By Carrie Oakley
You’ve published your first book ... what next? This is a question I’m sure many (if not all) writers have faced at some point or the other in their career.
The quest and drive to publish their first book consume most of their time and energy during the start of their career. They feel on top of the world when they know it is going to see the light of day and when it’s out and in stores, the exhilaration is like nothing else.
However, the rollercoaster does have to come down after touching the highs, so it’s back to earth with a bang once your first book is behind you. Now it’s time to take stock and plan what to do next.
If your book is doing well and selling like hotcakes, you’re definitely going to find the motivation to keep going ... maybe even write a sequel or a spin-off to ride on this one’s popularity. The adulation you gain is an addiction, and you cannot seem to get enough of it. So you settle down immediately to write the next book, and motivation is never an issue. However, you do need to exercise caution and not get carried away.
Many authors fall by the wayside because their subsequent books are almost carbon copies of their first bestseller – they try to follow the same formula and end up becoming a one-book wonder whose popularity tapered down subsequently. It’s ok to stick to what works best for you, but at the same time, pay attention to changing tastes and perceptions.
If your first book is doing well but not going great guns, you’re less inclined to start your next one. You want to write one that’s better, but there are just enough doubts to hold you back. Or, in the worst case scenario, if your book is doing abysmally, then you’ve probably just about lost the will to ever write again. You know you want to be a writer, but self doubts plague your mind and you wonder if any publisher will ever back you again.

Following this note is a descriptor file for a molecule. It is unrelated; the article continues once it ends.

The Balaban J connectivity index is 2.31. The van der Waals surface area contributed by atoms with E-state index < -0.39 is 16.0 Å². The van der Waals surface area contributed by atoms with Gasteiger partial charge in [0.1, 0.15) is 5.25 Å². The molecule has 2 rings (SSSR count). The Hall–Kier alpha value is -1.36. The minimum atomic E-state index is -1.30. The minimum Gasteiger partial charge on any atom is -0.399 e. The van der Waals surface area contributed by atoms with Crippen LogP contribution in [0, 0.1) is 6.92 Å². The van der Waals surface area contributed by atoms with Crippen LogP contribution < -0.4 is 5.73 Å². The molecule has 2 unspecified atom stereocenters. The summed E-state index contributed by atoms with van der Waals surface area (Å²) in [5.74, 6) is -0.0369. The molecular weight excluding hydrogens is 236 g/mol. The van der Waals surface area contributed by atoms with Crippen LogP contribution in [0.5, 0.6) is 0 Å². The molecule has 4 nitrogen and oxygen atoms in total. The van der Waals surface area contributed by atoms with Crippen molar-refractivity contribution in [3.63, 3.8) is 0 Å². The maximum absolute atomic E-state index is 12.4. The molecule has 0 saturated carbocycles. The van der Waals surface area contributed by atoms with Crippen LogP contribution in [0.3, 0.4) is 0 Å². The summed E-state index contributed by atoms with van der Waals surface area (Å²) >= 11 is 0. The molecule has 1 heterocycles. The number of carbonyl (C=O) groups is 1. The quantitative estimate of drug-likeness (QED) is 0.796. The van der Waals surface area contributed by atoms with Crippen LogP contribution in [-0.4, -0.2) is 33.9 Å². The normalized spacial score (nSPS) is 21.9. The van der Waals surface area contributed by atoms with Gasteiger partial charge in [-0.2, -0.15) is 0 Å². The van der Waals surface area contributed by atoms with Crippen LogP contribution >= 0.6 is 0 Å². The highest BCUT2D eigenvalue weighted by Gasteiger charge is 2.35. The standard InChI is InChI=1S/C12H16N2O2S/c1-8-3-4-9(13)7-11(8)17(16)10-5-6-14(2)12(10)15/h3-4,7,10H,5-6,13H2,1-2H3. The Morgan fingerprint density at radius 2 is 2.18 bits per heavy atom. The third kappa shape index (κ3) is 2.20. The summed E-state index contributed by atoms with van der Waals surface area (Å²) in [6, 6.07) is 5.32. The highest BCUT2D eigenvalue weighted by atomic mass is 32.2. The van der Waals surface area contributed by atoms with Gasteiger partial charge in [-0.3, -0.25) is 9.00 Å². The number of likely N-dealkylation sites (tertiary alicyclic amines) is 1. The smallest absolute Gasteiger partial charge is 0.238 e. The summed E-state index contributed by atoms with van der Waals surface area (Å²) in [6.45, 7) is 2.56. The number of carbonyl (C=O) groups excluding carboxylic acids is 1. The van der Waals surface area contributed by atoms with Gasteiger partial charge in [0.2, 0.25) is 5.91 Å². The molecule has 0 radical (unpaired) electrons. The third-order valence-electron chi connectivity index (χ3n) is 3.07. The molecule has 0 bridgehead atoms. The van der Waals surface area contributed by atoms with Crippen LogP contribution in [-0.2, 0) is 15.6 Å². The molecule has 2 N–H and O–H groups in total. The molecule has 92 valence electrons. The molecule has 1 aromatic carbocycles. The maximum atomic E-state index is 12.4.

In such situations, it’s best to step back from the situation and pretend you’ve never published your first book. Start on a fresh slate, and give room only for your creativity. Push out the doubts from your mind and focus on the task ahead. The only time you need to think of your prior venture is to examine the mistakes you’ve made and steer clear of them. Where did you go wrong? Was the book targeted at one audience yet marketed to another? Was the timing of the release wrong? Or was the subject of your book outdated and not in vogue with current tastes and trends?
There’s another pitfall you need to be aware of – when you’ve established yourself as a successful author with a few books under your belt, you may find it hard to sustain yourself as a writer. The longer you write and the more you publish, the harder sustainability becomes. How do you continue to find inspiration for new storylines that reflect your style, yet are not stale and repetitive?
The only way to ensure this is to take time off when you feel a lull in creativity and put your nose to the grindstone when your creative juices flow.
Writing is not a 9 to 5 job that is routine and repetitive; it is an art form that must be expressed when creativity strikes.
About the author
This guest post is contributed by Carrie Oakley, who writes on the topic of online colleges. Carrie welcomes your comments at her email id: carrie.oakley1983(AT)gmail(DOT)com.
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